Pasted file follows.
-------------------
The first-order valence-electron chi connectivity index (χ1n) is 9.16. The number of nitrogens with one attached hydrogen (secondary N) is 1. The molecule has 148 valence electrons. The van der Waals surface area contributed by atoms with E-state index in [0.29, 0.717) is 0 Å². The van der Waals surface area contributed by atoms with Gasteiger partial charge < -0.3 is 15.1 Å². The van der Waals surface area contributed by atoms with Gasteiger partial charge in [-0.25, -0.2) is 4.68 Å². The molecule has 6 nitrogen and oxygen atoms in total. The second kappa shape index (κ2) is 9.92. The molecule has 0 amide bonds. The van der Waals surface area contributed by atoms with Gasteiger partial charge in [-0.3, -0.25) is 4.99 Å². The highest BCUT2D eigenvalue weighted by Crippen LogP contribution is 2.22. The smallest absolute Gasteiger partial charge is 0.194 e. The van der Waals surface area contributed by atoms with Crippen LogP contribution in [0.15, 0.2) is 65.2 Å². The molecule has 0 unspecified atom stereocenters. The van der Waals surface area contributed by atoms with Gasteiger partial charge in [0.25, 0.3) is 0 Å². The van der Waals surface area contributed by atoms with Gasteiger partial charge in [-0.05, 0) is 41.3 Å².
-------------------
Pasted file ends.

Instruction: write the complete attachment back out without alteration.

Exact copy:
The first-order valence-electron chi connectivity index (χ1n) is 9.16. The number of nitrogens with one attached hydrogen (secondary N) is 1. The molecule has 148 valence electrons. The van der Waals surface area contributed by atoms with E-state index in [0.29, 0.717) is 0 Å². The van der Waals surface area contributed by atoms with Gasteiger partial charge < -0.3 is 15.1 Å². The van der Waals surface area contributed by atoms with Gasteiger partial charge in [-0.25, -0.2) is 4.68 Å². The molecule has 6 nitrogen and oxygen atoms in total. The second kappa shape index (κ2) is 9.92. The molecule has 0 amide bonds. The van der Waals surface area contributed by atoms with Gasteiger partial charge in [-0.3, -0.25) is 4.99 Å². The highest BCUT2D eigenvalue weighted by Crippen LogP contribution is 2.22. The smallest absolute Gasteiger partial charge is 0.194 e. The van der Waals surface area contributed by atoms with Crippen LogP contribution in [0.15, 0.2) is 65.2 Å². The molecule has 0 unspecified atom stereocenters. The van der Waals surface area contributed by atoms with Gasteiger partial charge in [0.25, 0.3) is 0 Å². The van der Waals surface area contributed by atoms with Gasteiger partial charge in [-0.05, 0) is 41.3 Å².